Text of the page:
The fundamental viability of any state is its economic system. Riba is central to the western economy and for Muslims this is unacceptable. We have to be brave in breaking new ground, in finding a viable alternative framework rather than finding the latest trick in the book to put another name for Riba. On the basis of the principles led by Islam as mentioned above Islam clearly describes how the financial system should be, it should be according to Shariah, Islamic economic system promotes compassion and it discourages self-centeredness. It states that one is free to do trade and make wealth as much as he likes, but the poor has the right to portion of his wealth. This right is legislated by Allah swt by the way of charity, zakat, hibba, inheritance and Baitul Mal (Welfare system). Following are the different facilities given by Shariah laws, in the Islamic economic system, to overcome the problems in the conventional economic system.

a) Qardul Hassan

This is a loan extended on a goodwill basis, and the debtor is only required to repay the amount borrowed. However, the debtor may, at his or her discretion, pay an extra amount beyond the principal amount of the loan (without promising it) as a token of appreciation to the creditor.

b) Mudarabeh (Interest Free System of Partnership)

An interest free system is a system that relays heavily on profit sheering. This system is derived from the Arabic term Mudarabeh. Mudarabeh is the kind of system where both the lender and the borrower are equally exposed to risk because of the fact that the lender shares profits or losses with the borrower are equally (partnership). The profits in this case are the substitute for the interest.

c) Musharaka

In Arabic, the origin of the word Musharaka means to share. This concept is normally applied for business partnerships or joint ventures. The profits made are shared on an agreed ratio, while losses incurred will be divided based on the equity participation ratio. This concept is distinct from fixed-income investing (i.e. issuance of loans). The management of the project in a Musharaka contract is shared (i.e. all partners can manage the project. It avoids two of the main “sicknesses” of the conventional economy, namely: interest rates and income inequality.

d) Murabahah

Murabahah is the Islamic version of a just or equal profit where no one is hurt nor damaged during business transactions. It is one of the alternatives for a just monetary system. Murabahah is a cost-plus contract in which a client, wishing to purchase equipment or goods, requests the Islamic bank to purchase the Items and sell them to him at a cost plus declared profit. By this technique a party needing finance to purchase certain goods gets the necessary finance on a deferred payment basis. The finance provider does the purchasing of the required goods and sells them on the basis of a fixed mark-up profit, agreeing to defer the receipt of the value of the goods even though the goods can be delivered immediately. The need for finance of the one in need is thus met.

e) Bai Salam

Bai salam means a contract in which advance payment is made for goods to be delivered later on. The seller undertakes to supply some specific goods to the buyer at a future date in exchange of an advance price fully paid at the time of contract. It is necessary that the quality of the commodity intended to be purchased is fully specified leaving no ambiguity leading to dispute. The objects of this sale are goods and cannot be gold, silver, or currencies based on these metals. Barring this, Bai Salam covers almost everything that is capable of being definitely described as to quantity, quality, and workmanship.

f) Zakah and Sadaqah

Islam is a complete code of life which includes among other things, the economic side of life. Islam has its own economic principles. Zakah is one of the basic principles of the Islamic economy, based on social welfare and fair distribution of wealth. In addition to the compulsory payment of Zakah, Muslims are encouraged in the Qur'an to make voluntary contributions to help the poor and needy, and for other social welfare purposes. This voluntary contribution is called Sadaqah (Charity).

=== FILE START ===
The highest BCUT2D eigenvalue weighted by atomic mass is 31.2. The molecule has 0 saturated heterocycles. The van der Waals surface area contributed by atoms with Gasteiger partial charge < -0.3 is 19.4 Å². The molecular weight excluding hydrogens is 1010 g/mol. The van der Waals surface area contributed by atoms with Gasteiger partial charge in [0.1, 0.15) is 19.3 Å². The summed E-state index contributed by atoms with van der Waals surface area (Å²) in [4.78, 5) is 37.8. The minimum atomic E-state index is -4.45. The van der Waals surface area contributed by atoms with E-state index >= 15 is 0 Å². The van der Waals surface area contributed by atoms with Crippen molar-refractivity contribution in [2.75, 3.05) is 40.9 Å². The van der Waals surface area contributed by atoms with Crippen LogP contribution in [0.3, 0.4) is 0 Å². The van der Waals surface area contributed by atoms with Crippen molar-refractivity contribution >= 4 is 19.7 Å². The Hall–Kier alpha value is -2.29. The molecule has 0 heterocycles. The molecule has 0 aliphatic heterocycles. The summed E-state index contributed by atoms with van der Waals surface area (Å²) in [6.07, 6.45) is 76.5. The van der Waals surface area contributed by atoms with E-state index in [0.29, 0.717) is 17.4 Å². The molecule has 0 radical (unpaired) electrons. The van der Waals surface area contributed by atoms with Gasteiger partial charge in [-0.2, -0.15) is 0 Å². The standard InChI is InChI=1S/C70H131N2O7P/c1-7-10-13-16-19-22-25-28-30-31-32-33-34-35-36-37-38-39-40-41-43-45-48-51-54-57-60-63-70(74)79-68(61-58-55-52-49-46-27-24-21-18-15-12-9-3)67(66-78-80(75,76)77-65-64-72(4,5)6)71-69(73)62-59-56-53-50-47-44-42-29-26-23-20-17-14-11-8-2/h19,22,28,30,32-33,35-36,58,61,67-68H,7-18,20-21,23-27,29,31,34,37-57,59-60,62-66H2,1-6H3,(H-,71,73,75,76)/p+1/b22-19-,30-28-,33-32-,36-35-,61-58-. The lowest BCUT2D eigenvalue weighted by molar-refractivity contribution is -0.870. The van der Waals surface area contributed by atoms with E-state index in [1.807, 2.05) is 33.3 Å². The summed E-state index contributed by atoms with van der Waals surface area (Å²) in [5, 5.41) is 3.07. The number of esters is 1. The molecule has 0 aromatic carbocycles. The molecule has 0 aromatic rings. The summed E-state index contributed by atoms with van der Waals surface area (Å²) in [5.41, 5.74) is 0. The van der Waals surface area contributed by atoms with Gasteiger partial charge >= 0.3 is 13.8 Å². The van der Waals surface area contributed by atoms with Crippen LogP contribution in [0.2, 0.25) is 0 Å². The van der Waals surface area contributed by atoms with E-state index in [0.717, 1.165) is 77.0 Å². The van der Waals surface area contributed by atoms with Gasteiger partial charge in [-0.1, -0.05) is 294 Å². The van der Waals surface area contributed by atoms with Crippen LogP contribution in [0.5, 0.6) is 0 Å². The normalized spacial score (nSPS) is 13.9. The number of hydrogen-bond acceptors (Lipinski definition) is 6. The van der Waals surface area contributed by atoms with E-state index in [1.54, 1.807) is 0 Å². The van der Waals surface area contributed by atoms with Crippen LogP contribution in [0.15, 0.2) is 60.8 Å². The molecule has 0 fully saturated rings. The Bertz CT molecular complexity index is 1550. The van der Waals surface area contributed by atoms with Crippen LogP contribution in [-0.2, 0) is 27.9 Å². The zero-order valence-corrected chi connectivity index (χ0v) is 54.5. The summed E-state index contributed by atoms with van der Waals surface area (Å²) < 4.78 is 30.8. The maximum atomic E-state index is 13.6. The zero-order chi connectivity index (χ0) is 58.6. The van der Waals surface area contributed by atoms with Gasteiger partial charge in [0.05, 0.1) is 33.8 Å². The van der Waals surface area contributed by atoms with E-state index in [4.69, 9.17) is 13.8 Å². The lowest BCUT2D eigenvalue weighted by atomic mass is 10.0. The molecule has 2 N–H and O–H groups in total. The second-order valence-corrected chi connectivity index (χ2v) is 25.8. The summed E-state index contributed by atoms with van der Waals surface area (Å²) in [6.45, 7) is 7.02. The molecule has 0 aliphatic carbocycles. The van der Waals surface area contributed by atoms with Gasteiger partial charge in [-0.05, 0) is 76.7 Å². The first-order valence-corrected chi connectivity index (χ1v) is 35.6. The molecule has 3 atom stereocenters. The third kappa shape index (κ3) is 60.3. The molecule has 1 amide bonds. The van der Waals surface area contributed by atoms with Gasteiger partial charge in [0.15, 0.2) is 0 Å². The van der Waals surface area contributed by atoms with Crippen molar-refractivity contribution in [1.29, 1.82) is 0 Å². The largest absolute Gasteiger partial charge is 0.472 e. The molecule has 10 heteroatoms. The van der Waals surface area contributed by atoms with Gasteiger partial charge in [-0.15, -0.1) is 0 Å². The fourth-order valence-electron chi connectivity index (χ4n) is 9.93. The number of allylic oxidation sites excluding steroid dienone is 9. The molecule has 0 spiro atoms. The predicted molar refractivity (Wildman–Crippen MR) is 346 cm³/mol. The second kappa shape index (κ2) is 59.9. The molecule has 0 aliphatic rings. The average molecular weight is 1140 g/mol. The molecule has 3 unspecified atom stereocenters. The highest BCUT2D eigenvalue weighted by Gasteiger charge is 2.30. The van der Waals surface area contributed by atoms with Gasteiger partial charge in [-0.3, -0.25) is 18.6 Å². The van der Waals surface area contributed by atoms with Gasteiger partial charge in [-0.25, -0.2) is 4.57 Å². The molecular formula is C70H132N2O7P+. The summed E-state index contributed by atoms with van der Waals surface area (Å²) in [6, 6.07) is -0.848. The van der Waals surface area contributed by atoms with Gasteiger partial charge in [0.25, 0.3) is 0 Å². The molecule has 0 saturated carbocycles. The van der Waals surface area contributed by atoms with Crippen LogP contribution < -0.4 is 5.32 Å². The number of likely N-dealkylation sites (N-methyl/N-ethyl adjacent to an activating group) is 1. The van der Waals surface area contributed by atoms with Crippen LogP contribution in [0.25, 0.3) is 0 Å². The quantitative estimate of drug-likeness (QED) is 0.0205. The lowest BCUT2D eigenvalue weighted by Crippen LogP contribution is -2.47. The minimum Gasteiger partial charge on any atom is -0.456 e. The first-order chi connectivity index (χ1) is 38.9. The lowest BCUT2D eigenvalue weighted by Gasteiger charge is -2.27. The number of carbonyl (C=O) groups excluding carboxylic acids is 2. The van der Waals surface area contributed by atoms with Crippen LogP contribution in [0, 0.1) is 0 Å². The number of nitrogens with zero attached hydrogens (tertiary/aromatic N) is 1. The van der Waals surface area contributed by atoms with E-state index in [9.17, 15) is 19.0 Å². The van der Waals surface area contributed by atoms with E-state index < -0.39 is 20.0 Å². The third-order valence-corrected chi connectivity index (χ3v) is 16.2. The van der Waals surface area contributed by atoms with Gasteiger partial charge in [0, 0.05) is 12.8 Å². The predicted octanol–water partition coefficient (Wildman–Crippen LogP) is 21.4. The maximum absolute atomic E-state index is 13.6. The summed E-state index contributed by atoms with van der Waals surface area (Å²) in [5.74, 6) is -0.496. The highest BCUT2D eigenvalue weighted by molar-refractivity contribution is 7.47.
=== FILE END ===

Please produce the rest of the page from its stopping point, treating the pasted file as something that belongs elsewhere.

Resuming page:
Zakah is one of the five pillars of Islam and is a duty performed on a regular basis. It is a contribution paid once a year on savings of two and a half percent. This giving is to “cleanse” your money and possessions from excessive desire for them or greed. Zakah is a compulsory payment and is neither charity nor a tax. It is expected from every Muslim individual. It is paid on the net balance after a Muslim has spent on basic necessities, family expenses, due credits, donations and taxes.

g) Tawarruq

Tawarruq is a financing scheme that has been used from the time of classical Islamic Jurisprudence. Tawarruq is an Islamic-based product which allows customers to raise funds. Widely used as a financing and liquidity management tool, tawarruq is an asset sale to a purchaser with deferred payment terms. The purchaser then sells the asset, such as a commodity, to a third party to get cash. According to the Muslim jurists, tawarruq can be defined as: a person who buys a commodity at a deferred price, in order to sell it in cash at a lower price. Usually, the sale is to a third party, with the aim to obtain cash. Tawarruq is the mode through which some Islamic banks provide personal financing to facilitate the supply of cash to their customers. Tawarruq is very flexible and allows the bank customers to barrow money for non specific items.

h) Ijara

Ijara is similar to a conventional lease. The bank, as in the murabaha, buys the asset for the borrower and then leases it out to him with a rental fee. The bank, however, maintains ownership of the asset during the life of the ijara and must provide for its maintenance. The borrower does not, unlike the murabaha, have the option to purchase the asset, except in the case of a Ijara wa Atina, where this is stipulated at the start. The ijara is mainly used for customer financing of cars, housing and equipment.

CONCLUSION

The conclusion of this report can now be summarized. The main sicknesses of the conventional economy are interest rates and income inequality. Riba is central to the current economy and for Muslims this is unacceptable. Islamic Shariah prohibit Riba in all its form. The sovereignty of a nation is dependent on its economy. It would be more appropriate to say that the modern day slavery is economic slavery. Islamic economic system promotes compassion and it discourages self-centeredness. Islamic Shariah promotes Charity and forgiveness. Profit-sharing is promoted by shariah. The banking system given by Islam is the best in the world and solutions and rules given in Quran and Hadith are the right and according to the needs of the time and these should be followed.